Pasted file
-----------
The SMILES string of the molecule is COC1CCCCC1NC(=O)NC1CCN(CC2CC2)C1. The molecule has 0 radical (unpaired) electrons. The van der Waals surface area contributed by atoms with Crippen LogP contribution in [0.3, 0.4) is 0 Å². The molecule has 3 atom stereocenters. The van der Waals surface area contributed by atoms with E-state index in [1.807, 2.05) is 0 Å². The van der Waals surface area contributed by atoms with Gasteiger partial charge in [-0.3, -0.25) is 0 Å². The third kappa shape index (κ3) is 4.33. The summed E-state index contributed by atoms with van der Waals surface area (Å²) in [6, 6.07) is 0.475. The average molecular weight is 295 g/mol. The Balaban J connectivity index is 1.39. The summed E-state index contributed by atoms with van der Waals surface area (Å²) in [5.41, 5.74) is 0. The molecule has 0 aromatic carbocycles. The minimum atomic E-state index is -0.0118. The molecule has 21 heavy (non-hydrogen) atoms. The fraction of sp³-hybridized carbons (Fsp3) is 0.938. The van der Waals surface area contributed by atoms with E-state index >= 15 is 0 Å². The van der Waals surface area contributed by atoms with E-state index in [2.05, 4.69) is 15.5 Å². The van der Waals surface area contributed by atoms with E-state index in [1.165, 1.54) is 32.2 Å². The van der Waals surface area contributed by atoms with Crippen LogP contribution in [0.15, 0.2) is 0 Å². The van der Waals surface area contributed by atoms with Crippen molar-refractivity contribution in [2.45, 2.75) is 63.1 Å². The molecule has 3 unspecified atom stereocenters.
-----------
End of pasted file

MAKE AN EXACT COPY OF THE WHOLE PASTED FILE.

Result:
The SMILES string of the molecule is COC1CCCCC1NC(=O)NC1CCN(CC2CC2)C1. The molecule has 0 radical (unpaired) electrons. The van der Waals surface area contributed by atoms with Crippen LogP contribution in [0.3, 0.4) is 0 Å². The molecule has 3 atom stereocenters. The van der Waals surface area contributed by atoms with E-state index in [1.807, 2.05) is 0 Å². The van der Waals surface area contributed by atoms with Gasteiger partial charge in [-0.3, -0.25) is 0 Å². The third kappa shape index (κ3) is 4.33. The summed E-state index contributed by atoms with van der Waals surface area (Å²) in [6, 6.07) is 0.475. The average molecular weight is 295 g/mol. The Balaban J connectivity index is 1.39. The summed E-state index contributed by atoms with van der Waals surface area (Å²) in [5.41, 5.74) is 0. The molecule has 0 aromatic carbocycles. The minimum atomic E-state index is -0.0118. The molecule has 21 heavy (non-hydrogen) atoms. The fraction of sp³-hybridized carbons (Fsp3) is 0.938. The van der Waals surface area contributed by atoms with E-state index >= 15 is 0 Å². The van der Waals surface area contributed by atoms with E-state index in [2.05, 4.69) is 15.5 Å². The van der Waals surface area contributed by atoms with E-state index in [1.165, 1.54) is 32.2 Å². The van der Waals surface area contributed by atoms with Crippen LogP contribution in [0.15, 0.2) is 0 Å². The van der Waals surface area contributed by atoms with Crippen molar-refractivity contribution in [2.45, 2.75) is 63.1 Å². The molecule has 3 unspecified atom stereocenters.